It’s no surprise for Poulin, a woman who some call the greatest to ever play the game, to be maintaining her dominance over women’s hockey. She’s kept her habit of scoring clutch goals while remaining ever the distributor, with her points split evenly with six goals and six assists.

It’s been 16 years since Poulin was the runner-up for the CWHL MVP as a 16-year-old in 2008, and she shows no signs of slowing down, even with the increased workload.

“I think a player like [Poulin] has put in so much work, away from the rink and at the rink, over the past few years, that she didn’t lose a beat now being asked to play this many games,” said Montreal coach Kori Cheverie. “I’m not surprised at all. She continues to dominate our league, but also just does all the little things really well. She is probably the best player in the game.”

It might be more of a surprise to see Spooner’s production, and particularly how she’s done it; the former Ohio State star has been ruthless in front of the net, with a league-leading 10 goals.

Spooner is one of the most decorated Canadian hockey players ever and has little left to prove, but just how prolific she’s been might have been unexpected. She wasn’t one of the top stars signed to a particular market before the draft (such as Poulin staying in Montreal or Hilary Knight returning to Boston) though a “compassionate circumstances” waiver meant she knew she was headed for her native Toronto before the team took her with the 23rd pick.

But the 33-year-old has been surprising people for years. She gave birth to her her first child in December 2022 and was competing at the world championships in April, tallying 6 points in seven games. She then took several months off, playing only a handful of games in the year-plus before the start of the season.

“With childbirth and healing from that, it’s taken maybe a bit longer than I thought it would take to be feeling back to fully normal, but I’ve been able to slowly increase the volume,” Spooner said. “I’ve been loving getting to play more games. This is what we’ve wanted for so long.”

Spooner scoring goals isn’t anything new — she’s Ohio State’s all-time leader with 100 and was always near the top of the CWHL’s charts — but she’s never been this pure a goal scorer. She has more assists than goals for Canada in major competitions, after all. But her classic power-forward game has made her the PWHL’s most lethal scorer in the early going.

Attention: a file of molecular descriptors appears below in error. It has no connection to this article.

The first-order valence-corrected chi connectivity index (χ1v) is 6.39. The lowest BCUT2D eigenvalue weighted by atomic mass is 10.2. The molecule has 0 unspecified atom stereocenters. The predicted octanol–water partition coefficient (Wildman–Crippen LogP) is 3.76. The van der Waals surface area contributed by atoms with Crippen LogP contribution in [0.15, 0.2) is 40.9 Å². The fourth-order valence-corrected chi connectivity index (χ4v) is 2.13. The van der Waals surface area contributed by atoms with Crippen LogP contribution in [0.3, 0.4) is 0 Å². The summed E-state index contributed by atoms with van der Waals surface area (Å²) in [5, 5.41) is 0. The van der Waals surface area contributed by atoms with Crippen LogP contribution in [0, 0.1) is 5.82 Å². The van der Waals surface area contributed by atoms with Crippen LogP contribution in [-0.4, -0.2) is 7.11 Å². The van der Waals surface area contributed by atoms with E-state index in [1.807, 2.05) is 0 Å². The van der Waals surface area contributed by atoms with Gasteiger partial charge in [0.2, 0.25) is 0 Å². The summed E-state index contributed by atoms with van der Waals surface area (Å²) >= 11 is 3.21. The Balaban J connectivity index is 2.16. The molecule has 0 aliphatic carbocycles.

“In the past I’ve had a lot of success and been able to score goals around the net and done that in other leagues,” Spooner said. “I just hoped that if I stuck to the game I’d like to play, I’d be able to help the team by getting some goals.”

Davis leaving comforts of home

PWHL Boston has lost forward Sammy Davis before she could play a game for her hometown team.

Davis on Wednesday was signed by Ottawa for the remainder of the season, according to a league source.

The 26-year-old from Pembroke was on Boston’s reserve list, which meant other clubs were free to sign her. The former Boston University captain fills a need for Ottawa following forward Kristin Della Rovere’s recent injury, which is believed to be serious enough to end her season. Della Rovere is a former Harvard captain.

Davis, the No. 1 pick in the 2020 NWHL draft, played three seasons for the Boston Pride, collecting 15 goals and 31 points in 51 games.

PWHL teams can hold three reserves who are not under contract but can practice with the team. Forwards Nicole Kosta and Samantha Isbell are Boston’s current reserves.

Kosta signed a one-year contract Nov. 10, but was downgraded after Boston acquired forward Susanna Tapani from Minnesota Feb. 11.

Isbell signed a 10-day contract Feb. 17 after forward Sophie Shirley (upper body) went on injured reserve.

Fourth-place Boston (4-2-2-4) visits Montreal at 4 p.m. Saturday.

Playoff plans in place

The PWHL announced its playoff format and draft-order process.

In the playoffs, which will begin two or three days after the regular season, the top four teams will play best-of-five semifinal series. The No. 1 seed will select its opponent, while the No. 2 seed will get home-ice advantage. The winners will play a best-of-five championship series.

In an effort to prevent tanking, the league will assign the top draft pick to the non-playoff team that accrues the most points following its elimination from playoff contention.

The draft is scheduled for sometime in mid-June.

Emma Healy and Matt Porter contributed reporting.

Amin Touri can be reached at

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